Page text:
A work buddy gave me a trailer towing DVD he bought and it really explains, in detail, all of this stuff. Your comment about mountains and combined weight is important. The video says that it is especially important in higher altitudes where less oxygen reduces engine power as much as 20%. They refer to the 20% rule - that you add 20% more to the actual figures of weight etc. to compensate for ALL towing conditions. In that scenario, I too would need an ecoboost. My 4.6 HO 3V w/ tow package, has only a 12% above margin with a Safari 25'. I believe not twenty. So higher mountain altitudes would be slow going.
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Old 03-07-2012, 10:03 AM   #29
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Slow going, yes; doesn't necessarily mean you're unsafe....I would like to think that the big car companies have already considered various towing conditions as part of the process of determining the towing limit to be assigned....
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Old 03-13-2012, 09:43 AM   #30
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I've been pulling a 33' Sunnybrook TT all over the southeast with my 2004 F150 Supercrew. My truck has 3.73 gears, 18" wheels, 10 ply (E load range) tires, firestone air bags, Prodigy brake control and an Equalizer WD hitch. Unloaded weight is 6500 and we usually ran around 7500 loaded...the aerodynamics are probably equal to dragging a billboard down the road. Anyway, we don't race up mountains, but 65-70 on the highway is comfortable. I got rid of a 99 F350 diesel 4x4 CC truck and don't miss it. I'm not saying my current truck pulls like a diesel, but it did a good safe job with our old TT.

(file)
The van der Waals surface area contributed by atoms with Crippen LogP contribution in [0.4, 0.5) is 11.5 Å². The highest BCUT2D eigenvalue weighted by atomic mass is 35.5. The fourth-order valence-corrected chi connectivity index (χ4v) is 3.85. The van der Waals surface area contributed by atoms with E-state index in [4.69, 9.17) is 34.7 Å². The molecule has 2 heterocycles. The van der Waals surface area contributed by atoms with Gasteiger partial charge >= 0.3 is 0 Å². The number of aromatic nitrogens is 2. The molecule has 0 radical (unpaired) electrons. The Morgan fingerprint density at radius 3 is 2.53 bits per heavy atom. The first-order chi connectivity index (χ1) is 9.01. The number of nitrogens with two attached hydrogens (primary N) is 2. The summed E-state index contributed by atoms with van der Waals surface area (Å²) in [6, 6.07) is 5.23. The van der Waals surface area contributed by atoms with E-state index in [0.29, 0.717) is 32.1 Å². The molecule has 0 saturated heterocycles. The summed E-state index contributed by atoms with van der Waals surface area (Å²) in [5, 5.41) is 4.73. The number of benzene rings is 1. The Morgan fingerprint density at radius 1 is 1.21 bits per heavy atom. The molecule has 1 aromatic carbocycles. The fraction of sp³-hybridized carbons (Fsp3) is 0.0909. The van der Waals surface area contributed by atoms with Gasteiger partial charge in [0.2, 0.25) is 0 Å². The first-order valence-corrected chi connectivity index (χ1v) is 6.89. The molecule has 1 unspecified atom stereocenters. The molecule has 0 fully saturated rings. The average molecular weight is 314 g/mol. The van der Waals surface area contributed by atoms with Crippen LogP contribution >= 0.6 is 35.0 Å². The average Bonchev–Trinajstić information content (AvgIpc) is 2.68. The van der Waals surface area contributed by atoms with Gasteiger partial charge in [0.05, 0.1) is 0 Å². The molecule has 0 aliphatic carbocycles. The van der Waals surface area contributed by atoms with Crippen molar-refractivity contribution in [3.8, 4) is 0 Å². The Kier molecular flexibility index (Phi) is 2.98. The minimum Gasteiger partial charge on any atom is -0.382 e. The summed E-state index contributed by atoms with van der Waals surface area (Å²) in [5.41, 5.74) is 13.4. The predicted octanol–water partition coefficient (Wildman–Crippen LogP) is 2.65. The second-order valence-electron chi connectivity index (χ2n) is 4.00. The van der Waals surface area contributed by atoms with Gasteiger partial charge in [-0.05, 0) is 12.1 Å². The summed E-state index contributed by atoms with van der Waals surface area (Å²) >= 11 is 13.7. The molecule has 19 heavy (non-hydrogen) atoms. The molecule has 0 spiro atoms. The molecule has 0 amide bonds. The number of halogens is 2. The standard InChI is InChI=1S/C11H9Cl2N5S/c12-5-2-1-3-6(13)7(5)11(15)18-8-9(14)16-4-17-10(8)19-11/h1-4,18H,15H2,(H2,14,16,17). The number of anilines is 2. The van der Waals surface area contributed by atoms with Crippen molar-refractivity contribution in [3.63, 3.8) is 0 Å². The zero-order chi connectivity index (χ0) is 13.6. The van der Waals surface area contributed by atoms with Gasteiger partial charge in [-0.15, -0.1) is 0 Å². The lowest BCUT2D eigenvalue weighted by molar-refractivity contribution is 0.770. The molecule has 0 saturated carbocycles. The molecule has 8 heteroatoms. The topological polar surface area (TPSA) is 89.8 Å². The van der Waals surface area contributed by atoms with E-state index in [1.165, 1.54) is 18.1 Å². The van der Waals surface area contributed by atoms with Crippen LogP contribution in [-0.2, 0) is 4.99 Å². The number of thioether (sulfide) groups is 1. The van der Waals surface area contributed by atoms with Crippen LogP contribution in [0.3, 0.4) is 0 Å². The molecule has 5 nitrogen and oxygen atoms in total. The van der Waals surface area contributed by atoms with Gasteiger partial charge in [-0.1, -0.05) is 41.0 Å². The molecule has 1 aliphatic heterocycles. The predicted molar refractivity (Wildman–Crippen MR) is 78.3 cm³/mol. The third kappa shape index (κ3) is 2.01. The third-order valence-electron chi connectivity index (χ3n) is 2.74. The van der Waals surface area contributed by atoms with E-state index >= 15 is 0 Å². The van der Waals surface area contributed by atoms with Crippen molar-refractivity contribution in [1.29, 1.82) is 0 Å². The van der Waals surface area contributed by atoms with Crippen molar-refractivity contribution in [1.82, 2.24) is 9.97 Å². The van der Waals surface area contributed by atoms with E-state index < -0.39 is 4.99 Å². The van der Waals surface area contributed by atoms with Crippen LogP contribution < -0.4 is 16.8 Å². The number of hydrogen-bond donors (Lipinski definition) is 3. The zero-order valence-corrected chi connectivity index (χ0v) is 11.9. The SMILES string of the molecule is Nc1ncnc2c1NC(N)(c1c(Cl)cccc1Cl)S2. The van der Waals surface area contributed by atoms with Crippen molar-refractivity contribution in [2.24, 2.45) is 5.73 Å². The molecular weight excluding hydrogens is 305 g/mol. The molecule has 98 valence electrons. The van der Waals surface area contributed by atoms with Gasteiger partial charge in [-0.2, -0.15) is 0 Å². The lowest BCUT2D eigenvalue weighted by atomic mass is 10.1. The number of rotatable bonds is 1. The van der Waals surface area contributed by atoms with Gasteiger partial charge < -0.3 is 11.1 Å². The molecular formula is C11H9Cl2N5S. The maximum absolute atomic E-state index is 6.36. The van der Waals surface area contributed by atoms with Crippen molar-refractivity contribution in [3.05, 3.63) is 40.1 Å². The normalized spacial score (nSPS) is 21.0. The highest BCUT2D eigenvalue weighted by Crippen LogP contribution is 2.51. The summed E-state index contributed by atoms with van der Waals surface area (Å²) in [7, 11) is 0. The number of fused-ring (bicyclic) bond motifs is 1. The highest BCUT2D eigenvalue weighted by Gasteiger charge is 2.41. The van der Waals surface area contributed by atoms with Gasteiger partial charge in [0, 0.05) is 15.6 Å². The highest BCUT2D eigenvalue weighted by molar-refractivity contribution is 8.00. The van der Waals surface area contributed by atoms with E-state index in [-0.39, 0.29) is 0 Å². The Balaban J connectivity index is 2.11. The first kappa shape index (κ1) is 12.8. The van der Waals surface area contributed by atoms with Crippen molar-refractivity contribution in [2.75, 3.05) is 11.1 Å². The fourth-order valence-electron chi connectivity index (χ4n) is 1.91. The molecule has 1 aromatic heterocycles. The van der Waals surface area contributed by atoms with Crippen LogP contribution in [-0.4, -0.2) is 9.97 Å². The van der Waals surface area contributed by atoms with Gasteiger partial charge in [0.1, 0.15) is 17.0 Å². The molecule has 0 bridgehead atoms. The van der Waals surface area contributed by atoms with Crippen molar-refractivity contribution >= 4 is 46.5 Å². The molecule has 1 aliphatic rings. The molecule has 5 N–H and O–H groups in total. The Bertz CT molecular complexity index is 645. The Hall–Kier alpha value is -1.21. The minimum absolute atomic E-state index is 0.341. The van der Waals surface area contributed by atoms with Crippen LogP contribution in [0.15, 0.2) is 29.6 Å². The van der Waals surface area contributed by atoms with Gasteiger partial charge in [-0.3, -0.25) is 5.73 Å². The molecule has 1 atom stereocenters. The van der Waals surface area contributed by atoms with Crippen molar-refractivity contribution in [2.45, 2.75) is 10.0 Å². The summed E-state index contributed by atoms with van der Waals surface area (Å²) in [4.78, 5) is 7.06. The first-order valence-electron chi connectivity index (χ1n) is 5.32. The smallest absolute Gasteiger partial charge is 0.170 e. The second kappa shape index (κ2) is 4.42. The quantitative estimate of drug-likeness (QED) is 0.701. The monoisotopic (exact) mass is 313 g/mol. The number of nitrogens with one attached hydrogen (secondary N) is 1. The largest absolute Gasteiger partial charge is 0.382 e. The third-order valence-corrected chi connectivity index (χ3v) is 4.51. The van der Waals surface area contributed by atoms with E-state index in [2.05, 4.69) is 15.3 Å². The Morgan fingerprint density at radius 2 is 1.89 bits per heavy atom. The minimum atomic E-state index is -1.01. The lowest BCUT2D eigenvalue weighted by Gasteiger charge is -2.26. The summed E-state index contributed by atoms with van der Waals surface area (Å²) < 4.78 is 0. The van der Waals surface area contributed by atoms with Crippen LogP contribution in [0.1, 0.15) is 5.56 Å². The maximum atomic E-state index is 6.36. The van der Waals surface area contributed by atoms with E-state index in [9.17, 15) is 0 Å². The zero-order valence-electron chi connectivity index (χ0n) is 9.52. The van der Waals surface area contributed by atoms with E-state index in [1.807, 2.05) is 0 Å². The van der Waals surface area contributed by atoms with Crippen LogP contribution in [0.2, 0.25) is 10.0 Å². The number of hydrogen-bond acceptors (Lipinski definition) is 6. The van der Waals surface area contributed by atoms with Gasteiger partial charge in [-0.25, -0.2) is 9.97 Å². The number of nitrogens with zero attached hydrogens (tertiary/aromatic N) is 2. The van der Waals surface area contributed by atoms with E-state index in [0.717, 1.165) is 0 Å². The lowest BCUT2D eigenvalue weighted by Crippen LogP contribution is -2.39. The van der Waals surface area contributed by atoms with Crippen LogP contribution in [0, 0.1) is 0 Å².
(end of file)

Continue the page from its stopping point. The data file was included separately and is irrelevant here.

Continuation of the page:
Our interest in an AS brought me here. Great forum!
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Old 03-13-2012, 10:16 AM   #31
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Quote:
Originally Posted by 270win View Post
I've been pulling a 33' Sunnybrook TT all over the southeast with my 2004 F150 Supercrew. My truck has 3.73 gears, 18" wheels, 10 ply (E load range) tires, firestone air bags, Prodigy brake control and an Equalizer WD hitch. Unloaded weight is 6500 and we usually ran around 7500 loaded...the aerodynamics are probably equal to dragging a billboard down the road. Anyway, we don't race up mountains, but 65-70 on the highway is comfortable. I got rid of a 99 F350 diesel 4x4 CC truck and don't miss it. I'm not saying my current truck pulls like a diesel, but it did a good safe job with our old TT.

Our interest in an AS brought me here. Great forum!

Interest...umm, planning a change are we?

Nice first post, getting it right/safe for YOU is what it's all about.

Bob
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Old 03-13-2012, 10:17 AM   #32
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Being slow up the hills for an hour a year makes perfect sense if it also means a higher mpg vehicle [lower purchase price, lower operating cost] the other 8,759-hours. Put on the 4-ways and don't worry about it (as do the sheeple).
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Old 03-14-2012, 12:13 AM   #33
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Interest...umm, planning a change are we?

Nice first post, getting it right/safe for YOU is what it's all about.

Bob
Yeah, my wife and I have always been into classic cars but once the kids came along the cars just didn't fit what the girls were into...but they love camping. Every time we see and Airstream we're very intrigued...just sold the Sunnybrook...so...


Sorry for the hijack!